By Tim Schwab
Last week the Journal of Animal Science, whose editors and sponsors include representatives from Merck, Pioneer and ADM, published an article about the need for scientists to assert themselves in the public debate on the rules and policies surrounding animal agriculture.
The article, derived from a presentation made at a Monsanto-funded symposium, asserts that “special-interest groups” (quickly identified as “food activists” and environmental groups), routinely misrepresent science to advance a political agenda on issues like the environment, animal welfare and use of animal drugs.
However, the authors fail to address the most obvious, most powerful “special interest” in animal science: industry. Industry funds hundreds of millions of dollars of agricultural research, including millions of dollars given to animal science departments at public land-grant universities, where several of the authors work. This money can influence the direction and outcome of research.
This omission isn’t terribly surprising, given that the authors of the new study include Dr. Jude Capper, whose research routinely helps advance the economic and political agendas of the industry groups that support her work. One Capper study, funded by an animal-health industry group, purports to demonstrate the environmental benefits of industrial beef production through use of dangerous growth-promoting drugs like Zilmax (which was later withdrawn from the market following reports of major animal health problems). Another study Capper co-authored with Monsanto determined that use of Monsanto’s rBGH, a controversial growth hormone, presents environmental benefits to dairies. Several of Capper’s industry studies are cited as evidence that sound science contradicts environmental groups’ “flawed” analyses of the environmental impact of industrial agriculture.
At every turn, the 15-page article strays deeper and deeper into an alternate universe, where the authors correctly diagnose a problem – special interest groups manipulating science to advance an agenda – but incorrectly identify the perpetrators. They appear to invent a mythical landscape where extremely powerful environmental groups and food activists bulldoze public policy and media debates with bogus science. They preach about the role of scientists as “honest brokers of truth” who must remain committed to “objectivity,” “transparency,” and challenging “conflicts of interests,” but,with no apparent sense of contradiction, present industry studies supporting industry positions as evidence that public-interest groups are distorting public policy debates with agenda-driven research.
The authors repeatedly invent non-existent debates around controversial scientific topics, parroting the corporate spin historically used to confuse the media and the public on topics like the health effects of smoking. For example, when attacking environmental groups working on the role of industrial agriculture in climate change, the authors state that there is “considerable debate” over whether climate change is caused by human activity. In reality, there is a clear, international consensus, backed by 97 percent of climate-change scientists, that climate change is real and very likely caused by human activity. (“Very likely” means greater than 90 percent probability of occurrence.)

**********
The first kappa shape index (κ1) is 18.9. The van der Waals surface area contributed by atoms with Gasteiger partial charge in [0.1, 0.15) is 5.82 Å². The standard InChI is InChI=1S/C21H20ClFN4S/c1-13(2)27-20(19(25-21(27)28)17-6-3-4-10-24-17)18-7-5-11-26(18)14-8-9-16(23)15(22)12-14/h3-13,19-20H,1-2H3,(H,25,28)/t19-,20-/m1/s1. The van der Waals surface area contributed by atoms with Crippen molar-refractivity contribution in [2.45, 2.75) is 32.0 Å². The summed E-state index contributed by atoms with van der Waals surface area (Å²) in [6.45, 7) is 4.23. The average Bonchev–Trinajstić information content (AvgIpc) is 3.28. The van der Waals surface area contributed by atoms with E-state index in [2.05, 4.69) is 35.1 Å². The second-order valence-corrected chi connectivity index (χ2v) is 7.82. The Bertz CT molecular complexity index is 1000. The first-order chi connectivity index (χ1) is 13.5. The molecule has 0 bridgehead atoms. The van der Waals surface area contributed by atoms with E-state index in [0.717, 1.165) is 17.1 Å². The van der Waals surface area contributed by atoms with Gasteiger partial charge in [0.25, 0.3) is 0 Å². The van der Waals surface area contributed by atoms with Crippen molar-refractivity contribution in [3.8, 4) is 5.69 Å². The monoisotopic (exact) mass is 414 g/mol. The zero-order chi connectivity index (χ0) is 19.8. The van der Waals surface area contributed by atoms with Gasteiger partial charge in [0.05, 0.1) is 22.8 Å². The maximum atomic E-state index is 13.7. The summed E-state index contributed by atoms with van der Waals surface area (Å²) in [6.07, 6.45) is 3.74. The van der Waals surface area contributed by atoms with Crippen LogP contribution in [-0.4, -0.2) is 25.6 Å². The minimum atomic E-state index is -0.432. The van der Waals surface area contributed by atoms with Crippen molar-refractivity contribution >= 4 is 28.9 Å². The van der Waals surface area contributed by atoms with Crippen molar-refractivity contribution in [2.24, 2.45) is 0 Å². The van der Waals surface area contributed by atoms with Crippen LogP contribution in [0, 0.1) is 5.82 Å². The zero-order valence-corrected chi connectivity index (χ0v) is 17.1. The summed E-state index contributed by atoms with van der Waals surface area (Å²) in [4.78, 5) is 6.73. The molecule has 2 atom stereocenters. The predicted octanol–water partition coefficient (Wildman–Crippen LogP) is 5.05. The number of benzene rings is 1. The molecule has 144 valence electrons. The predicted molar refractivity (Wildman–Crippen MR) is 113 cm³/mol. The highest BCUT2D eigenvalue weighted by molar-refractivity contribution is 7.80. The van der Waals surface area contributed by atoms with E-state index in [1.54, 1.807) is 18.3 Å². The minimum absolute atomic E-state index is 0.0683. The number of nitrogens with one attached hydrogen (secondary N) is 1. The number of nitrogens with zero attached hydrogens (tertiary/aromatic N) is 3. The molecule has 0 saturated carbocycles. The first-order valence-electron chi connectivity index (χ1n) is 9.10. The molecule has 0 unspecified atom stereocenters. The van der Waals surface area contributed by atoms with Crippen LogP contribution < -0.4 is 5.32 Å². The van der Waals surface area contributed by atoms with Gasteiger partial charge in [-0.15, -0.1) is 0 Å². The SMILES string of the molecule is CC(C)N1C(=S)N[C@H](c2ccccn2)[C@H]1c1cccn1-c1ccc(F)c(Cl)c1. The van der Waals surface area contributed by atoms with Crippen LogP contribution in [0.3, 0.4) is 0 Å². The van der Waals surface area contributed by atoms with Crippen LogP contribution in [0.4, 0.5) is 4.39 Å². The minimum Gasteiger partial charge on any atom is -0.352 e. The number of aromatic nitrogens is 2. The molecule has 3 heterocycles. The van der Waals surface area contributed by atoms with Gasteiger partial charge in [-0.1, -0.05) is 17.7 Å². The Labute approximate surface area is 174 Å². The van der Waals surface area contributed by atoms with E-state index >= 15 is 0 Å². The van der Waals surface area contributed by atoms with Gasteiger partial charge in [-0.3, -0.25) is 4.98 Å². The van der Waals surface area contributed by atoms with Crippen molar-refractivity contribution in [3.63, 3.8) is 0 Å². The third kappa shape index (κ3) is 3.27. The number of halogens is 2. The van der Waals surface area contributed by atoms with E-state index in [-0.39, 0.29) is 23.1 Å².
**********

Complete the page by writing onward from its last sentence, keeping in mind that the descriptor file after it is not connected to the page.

On the subject of whether and to what extent widespread use of antibiotics as growth-promoters in animal agriculture is having an impact on public health, the authors assert that this topic is “vigorously debated.” They don’t mention that the debate is between the veterinary medicine industry and the scientific community working on public health. For decades, scientists have identified the use of antibiotics as livestock growth-promoters as a public health problem, as it creates antibiotic-resistant bacteria that make infections harder to treat. Even the CDC and FDA recently agreed on this point. But the authors cite a contrary point of view from the American Veterinary Medical Association, failing to mention that this high-power trade group has spent millions of dollars lobbying Congress, including on many industry causes like favorable legislation to allow continued, widespread antibiotic usage.
Unlike the consumer and environmental groups that the Capper article vilifies, corporations and industry groups have the power, the money and the demonstrated will to bully, intimidate, censor and attack science and scientists they don’t agree with. They also use their deep coffers to overwhelm our public universities with donations, endowed faculty positions, research funding and lucrative consulting gigs for professors. Using the stick and the carrot, industry has created a powerful system of incentives and disincentives that has long helped cultivate favorable academic research and academic shills to advance corporate agendas that mislead consumers in fields like tobacco, pharmaceutical and agricultural research.
The rare scientists who dare to openly challenge industry practices or products find their personal lives and professional careers subject to aggressive attacks and public relations campaigns, their tenure challenged, their research access and funding limited or their articles retracted. In one case, dozens of scientists, fearful of retaliation from corporate agribusiness, anonymously complained to the EPA that industry restricts and limits independent research, creating a scenario where industry can potentially “launder the data.” If that’s not misuse of science, I don’t know what is.
For more on this topic, check out Food & Water Watch’s report on the outsized role that corporate money plays in agricultural science, Public Research, Private Gain.